2 minute read / May 6, 2020 / trends /data analysis /fundraising /
The Fundraising Market Has Changed, But Not in the Way I Thought
In March, I published analysis of the fundraising market in 2008. It showed that the later rounds, the series B and series C were the most impacted. The early data from March 2020 shows a different pattern. Seed and Series A rounds are first to bear the compression in the market. Later rounds are unblemished.
Round volumes in seed have been declining since summer 2018. The same is true for Series A and Series B. Meanwhile, Series Cs are flat to up.
Median round size reverted violently to two-year lows after a significant spike in Q4 2019. As, Bs, and Cs median round sizes remained level or grew.
And overall in the market, seed and Series A dollars fell by about 15%. The later rounds moved in the opposite direction.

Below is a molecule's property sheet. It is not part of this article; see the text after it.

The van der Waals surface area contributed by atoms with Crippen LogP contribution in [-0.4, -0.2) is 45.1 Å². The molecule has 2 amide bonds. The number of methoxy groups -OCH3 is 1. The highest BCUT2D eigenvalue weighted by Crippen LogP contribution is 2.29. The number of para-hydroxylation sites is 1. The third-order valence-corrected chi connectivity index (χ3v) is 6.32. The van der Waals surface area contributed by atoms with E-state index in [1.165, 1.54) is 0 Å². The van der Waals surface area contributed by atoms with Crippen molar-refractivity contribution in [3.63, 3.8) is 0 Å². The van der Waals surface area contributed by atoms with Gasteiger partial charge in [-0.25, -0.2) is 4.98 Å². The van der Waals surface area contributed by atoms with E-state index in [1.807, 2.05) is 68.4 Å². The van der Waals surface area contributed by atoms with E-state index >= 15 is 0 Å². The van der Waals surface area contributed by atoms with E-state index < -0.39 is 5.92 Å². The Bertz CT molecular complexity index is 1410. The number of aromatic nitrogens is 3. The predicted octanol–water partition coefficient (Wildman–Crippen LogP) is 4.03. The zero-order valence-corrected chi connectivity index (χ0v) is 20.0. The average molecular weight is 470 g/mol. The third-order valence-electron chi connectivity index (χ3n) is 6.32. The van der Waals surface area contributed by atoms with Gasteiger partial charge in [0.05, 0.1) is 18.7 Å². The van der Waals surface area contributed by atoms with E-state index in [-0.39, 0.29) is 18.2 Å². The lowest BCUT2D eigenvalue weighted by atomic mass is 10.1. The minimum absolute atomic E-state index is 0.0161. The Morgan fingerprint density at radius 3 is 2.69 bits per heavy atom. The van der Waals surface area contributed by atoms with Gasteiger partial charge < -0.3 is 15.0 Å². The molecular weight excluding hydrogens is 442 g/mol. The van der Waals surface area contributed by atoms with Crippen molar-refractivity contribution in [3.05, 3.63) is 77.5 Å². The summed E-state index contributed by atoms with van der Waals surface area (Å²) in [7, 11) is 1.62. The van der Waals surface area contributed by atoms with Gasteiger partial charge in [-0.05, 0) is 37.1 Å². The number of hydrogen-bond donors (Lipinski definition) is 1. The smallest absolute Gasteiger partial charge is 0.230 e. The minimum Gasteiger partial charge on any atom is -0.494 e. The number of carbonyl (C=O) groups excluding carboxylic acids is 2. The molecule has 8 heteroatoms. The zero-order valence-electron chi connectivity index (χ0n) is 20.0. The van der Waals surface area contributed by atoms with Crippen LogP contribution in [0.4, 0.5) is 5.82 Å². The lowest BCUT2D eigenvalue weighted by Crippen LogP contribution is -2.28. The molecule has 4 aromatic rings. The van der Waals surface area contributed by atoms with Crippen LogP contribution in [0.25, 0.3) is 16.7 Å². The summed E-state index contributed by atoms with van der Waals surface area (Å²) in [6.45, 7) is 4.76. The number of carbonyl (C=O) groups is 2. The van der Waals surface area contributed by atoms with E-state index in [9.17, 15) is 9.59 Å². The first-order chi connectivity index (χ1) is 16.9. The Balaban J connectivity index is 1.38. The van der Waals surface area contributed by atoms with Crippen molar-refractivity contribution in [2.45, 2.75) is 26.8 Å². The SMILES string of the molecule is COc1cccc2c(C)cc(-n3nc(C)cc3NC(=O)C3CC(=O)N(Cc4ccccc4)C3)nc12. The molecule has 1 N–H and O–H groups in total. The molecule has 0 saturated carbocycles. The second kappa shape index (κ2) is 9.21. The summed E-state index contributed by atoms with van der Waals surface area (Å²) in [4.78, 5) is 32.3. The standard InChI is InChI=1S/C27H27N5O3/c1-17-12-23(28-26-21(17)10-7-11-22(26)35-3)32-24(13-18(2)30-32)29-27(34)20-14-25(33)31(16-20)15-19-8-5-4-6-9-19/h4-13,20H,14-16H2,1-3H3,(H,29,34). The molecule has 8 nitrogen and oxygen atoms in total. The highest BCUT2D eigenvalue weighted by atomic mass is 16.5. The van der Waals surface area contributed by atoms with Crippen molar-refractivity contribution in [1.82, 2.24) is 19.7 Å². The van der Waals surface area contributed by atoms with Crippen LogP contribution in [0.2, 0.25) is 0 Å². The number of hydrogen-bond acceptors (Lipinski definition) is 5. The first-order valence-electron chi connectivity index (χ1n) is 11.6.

What could be driving some of these trends?
First, it’s quite early to be drawing conclusions. The data is noisy. Rounds consummated a few months ago are still being announced.
Second, investors are learning how to diligence investments without human contact. Meeting a founder for the first time during a process is more typical in the early stages. By the time a company raises a Series B or C, they have established relationships with later-stage investors. So, virtual partner meetings and diligence calls benefit from the relationship foundation laid last year, which might explain the continued deal velocity.
Third, investors continue to concentrate capital in a smaller number of companies. The coronavirus reinforces the flight to growth dynamics we observed last year. The fastest-growing companies continue to raise massive rounds. If a startup’s growth isn’t sensational, then it’s a much more challenging fundraising market. That’s why the median rounds are constant or flat.
Fourth, the public markets have proved remarkably resilient and forward multiples for some companies like Zoom and Shopify exceeded all time highs. These comparables are used for valuing private companies. Like a locomotive, these public companies’ gains pull valuations of smaller companies along.
By the time Q2 concludes, we’ll have a better sense for how the fundraising market rodeo is evolving. We’ll have 3 months of data, rather than just March in Q1.